Clearly, IM behavior has become an extremely important aspect among students to maintain their daily relationships, as well as an integral component of the self-concept. The benefits of using IM to maintaining the existing social networks has been noted by different researchers, as they explained that IM promoting the feelings of interconnectedness and can enhance self-esteem that lead to generally better psychological outcomes for students to familiar with the technology. Despite of these, IM has also been examined in the context of other positive psychological, behavioral outcomes, and health outcomes, with similar results. Indeed, IM has been used in academic settings to support students' social transitions to university life as well as to facilitate classroom engagement and learning with positive implications as what research Skierkowski and Wood, (2011) studies. As noted in the previous examples, the potential positive benefits of IM can be applied to a variety of behavioral and psychological settings that include increased social support for incoming university students, promotion of positive teacher-student classroom interactions and so on. Acknowledgment of these positive effects is important in the formation of an integrated, comprehensive, and multi-dimensional understanding of the risks and benefits of text messaging behavior among college students. In light of widespread use of this technology among young people today, and the presumed impact of IM on younger cohorts of individuals who will continue to experience their development with expanding technological advances, studying the effects of text messaging is a dynamic process that will continue to evolve at as rapid of a pace as the technology itself. The continual study of text messaging among adolescents is thus an important area of present and future psychological and behavioral research, with the potential for overarching global implications as mobile phones become increasingly available worldwide to people of all socioeconomic divisions. (Dorothy Skierkowski & Rebecca M.Wood, 2011). (Feel like conclusion)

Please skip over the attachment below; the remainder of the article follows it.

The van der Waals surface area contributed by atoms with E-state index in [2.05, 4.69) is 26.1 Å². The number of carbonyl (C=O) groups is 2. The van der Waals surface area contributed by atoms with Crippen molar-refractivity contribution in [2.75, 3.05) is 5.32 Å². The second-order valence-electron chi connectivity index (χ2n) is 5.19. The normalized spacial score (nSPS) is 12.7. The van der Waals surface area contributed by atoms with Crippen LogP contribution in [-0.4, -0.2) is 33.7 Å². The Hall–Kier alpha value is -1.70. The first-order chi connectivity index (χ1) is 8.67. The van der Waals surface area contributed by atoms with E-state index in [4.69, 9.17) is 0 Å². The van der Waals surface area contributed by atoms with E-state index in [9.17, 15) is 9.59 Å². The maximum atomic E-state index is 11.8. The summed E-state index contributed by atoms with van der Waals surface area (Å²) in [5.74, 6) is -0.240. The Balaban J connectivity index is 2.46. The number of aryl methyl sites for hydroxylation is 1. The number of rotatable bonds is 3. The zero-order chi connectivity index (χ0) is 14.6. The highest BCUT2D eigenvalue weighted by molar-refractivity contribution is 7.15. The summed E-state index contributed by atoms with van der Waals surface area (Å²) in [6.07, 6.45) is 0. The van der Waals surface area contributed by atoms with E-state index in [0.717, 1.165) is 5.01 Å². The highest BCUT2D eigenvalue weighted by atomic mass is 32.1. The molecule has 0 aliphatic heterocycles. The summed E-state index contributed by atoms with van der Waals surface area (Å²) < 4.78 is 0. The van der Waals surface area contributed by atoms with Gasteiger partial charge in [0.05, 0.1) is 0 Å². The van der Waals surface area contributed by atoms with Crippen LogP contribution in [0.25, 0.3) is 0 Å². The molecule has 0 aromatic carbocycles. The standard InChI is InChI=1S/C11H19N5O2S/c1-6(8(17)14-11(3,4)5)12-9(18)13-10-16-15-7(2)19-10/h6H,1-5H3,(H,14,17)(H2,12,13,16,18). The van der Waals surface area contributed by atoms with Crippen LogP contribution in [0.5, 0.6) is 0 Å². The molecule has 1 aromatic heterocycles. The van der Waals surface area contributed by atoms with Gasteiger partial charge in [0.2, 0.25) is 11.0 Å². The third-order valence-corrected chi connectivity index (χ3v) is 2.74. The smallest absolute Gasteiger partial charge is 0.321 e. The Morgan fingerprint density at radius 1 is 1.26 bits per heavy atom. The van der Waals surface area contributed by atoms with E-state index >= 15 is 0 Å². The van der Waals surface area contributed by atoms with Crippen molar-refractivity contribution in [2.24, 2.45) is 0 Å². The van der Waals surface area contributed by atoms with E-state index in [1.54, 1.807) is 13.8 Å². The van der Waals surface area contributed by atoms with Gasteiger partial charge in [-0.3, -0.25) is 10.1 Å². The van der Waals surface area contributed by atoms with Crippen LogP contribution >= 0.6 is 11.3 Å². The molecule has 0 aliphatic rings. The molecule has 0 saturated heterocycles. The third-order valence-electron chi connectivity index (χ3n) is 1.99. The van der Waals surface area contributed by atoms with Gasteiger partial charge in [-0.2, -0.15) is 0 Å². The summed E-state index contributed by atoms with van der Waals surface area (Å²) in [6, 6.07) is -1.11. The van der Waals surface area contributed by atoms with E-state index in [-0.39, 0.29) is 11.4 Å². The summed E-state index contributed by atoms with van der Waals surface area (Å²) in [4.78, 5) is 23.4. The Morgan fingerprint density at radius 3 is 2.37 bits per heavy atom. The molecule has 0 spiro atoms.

2.4 The uses and gratification, attitudes and perceptions of face to face communication among students.
Speech communication is interactive. Researcher Vrocharidou and Eftymiou, (2011). found that face-to-face communication was the most useful channel for need satisfaction and that both cell phones and IM were used significantly more than email for all needs satisfaction factors. A spoken conversation build a complex communicative act together which involves linguistic, emotional expressive, and more generally cognitive and social dimensions. Face-to-face communication is multimodal: interacting involves multimodality and nonverbal communication to a large extent. Speakers not only hear but also see each other producing sounds as well as facial and more generally body gestures. Moreover, according to researcher Dohen, M. Schwartz. J and Bailly. G (2010). speech communication involves not only linguistic but also psychological, affective and social aspects of interaction. Face-to-face communication is situated: the true challenge of spoken communication is to take into account and integrate information not only from the speakers but also from the entire physical environment in which the interaction takes place. As already shown by several studies, spoken communication are more embedded in their natural context i.e. interaction. Face-to-face communication is in fact much more than speaking and speech is greatly influenced both in substance and content by this essential form of communication. Gaze together with speech contribute to maintain mutual attention and to regulate turn-taking for example. The communicative setting, the "task" in which the interlocutors are involved, their respective roles and the environmental conditions of the conversation indeed greatly influence how the spoken interaction unfolds.